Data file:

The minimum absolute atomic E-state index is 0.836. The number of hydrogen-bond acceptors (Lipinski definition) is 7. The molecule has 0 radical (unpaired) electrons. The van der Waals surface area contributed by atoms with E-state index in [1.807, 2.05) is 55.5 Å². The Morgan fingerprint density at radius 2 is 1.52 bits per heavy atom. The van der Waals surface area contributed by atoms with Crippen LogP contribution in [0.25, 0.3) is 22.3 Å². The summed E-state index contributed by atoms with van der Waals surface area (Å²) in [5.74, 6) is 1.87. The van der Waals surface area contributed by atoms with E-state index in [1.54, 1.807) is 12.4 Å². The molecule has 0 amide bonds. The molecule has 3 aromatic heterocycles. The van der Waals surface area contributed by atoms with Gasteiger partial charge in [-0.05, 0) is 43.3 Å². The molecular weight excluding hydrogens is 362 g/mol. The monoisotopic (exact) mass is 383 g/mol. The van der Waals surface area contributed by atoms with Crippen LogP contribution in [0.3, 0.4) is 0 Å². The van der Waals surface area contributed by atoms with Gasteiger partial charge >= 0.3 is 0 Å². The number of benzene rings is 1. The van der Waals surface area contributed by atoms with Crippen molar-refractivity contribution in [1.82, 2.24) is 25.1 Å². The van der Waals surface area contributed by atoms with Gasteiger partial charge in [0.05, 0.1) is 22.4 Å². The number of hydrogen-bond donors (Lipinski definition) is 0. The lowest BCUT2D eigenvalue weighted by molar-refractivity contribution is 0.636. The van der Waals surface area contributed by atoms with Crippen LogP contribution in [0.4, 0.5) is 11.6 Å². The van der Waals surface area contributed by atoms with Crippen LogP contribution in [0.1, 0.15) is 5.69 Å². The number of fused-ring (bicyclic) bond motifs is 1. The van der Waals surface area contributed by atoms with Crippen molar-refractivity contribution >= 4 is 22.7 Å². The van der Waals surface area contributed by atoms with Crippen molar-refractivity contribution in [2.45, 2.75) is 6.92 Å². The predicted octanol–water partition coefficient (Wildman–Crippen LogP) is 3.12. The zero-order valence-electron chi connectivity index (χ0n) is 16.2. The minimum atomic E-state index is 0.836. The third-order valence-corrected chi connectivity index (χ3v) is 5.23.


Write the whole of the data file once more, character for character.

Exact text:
The minimum absolute atomic E-state index is 0.836. The number of hydrogen-bond acceptors (Lipinski definition) is 7. The molecule has 0 radical (unpaired) electrons. The van der Waals surface area contributed by atoms with E-state index in [1.807, 2.05) is 55.5 Å². The Morgan fingerprint density at radius 2 is 1.52 bits per heavy atom. The van der Waals surface area contributed by atoms with Crippen LogP contribution in [0.25, 0.3) is 22.3 Å². The summed E-state index contributed by atoms with van der Waals surface area (Å²) in [5.74, 6) is 1.87. The van der Waals surface area contributed by atoms with E-state index in [1.54, 1.807) is 12.4 Å². The molecule has 0 amide bonds. The molecule has 3 aromatic heterocycles. The van der Waals surface area contributed by atoms with Gasteiger partial charge in [-0.05, 0) is 43.3 Å². The molecular weight excluding hydrogens is 362 g/mol. The monoisotopic (exact) mass is 383 g/mol. The van der Waals surface area contributed by atoms with Crippen LogP contribution in [0.3, 0.4) is 0 Å². The van der Waals surface area contributed by atoms with Gasteiger partial charge >= 0.3 is 0 Å². The number of benzene rings is 1. The van der Waals surface area contributed by atoms with Crippen molar-refractivity contribution in [1.82, 2.24) is 25.1 Å². The van der Waals surface area contributed by atoms with Gasteiger partial charge in [0.05, 0.1) is 22.4 Å². The number of hydrogen-bond donors (Lipinski definition) is 0. The lowest BCUT2D eigenvalue weighted by molar-refractivity contribution is 0.636. The van der Waals surface area contributed by atoms with Crippen LogP contribution in [0.4, 0.5) is 11.6 Å². The van der Waals surface area contributed by atoms with Crippen LogP contribution in [0.1, 0.15) is 5.69 Å². The number of fused-ring (bicyclic) bond motifs is 1. The van der Waals surface area contributed by atoms with Crippen molar-refractivity contribution >= 4 is 22.7 Å². The van der Waals surface area contributed by atoms with Crippen molar-refractivity contribution in [2.45, 2.75) is 6.92 Å². The predicted octanol–water partition coefficient (Wildman–Crippen LogP) is 3.12. The zero-order valence-electron chi connectivity index (χ0n) is 16.2. The minimum atomic E-state index is 0.836. The third-order valence-corrected chi connectivity index (χ3v) is 5.23.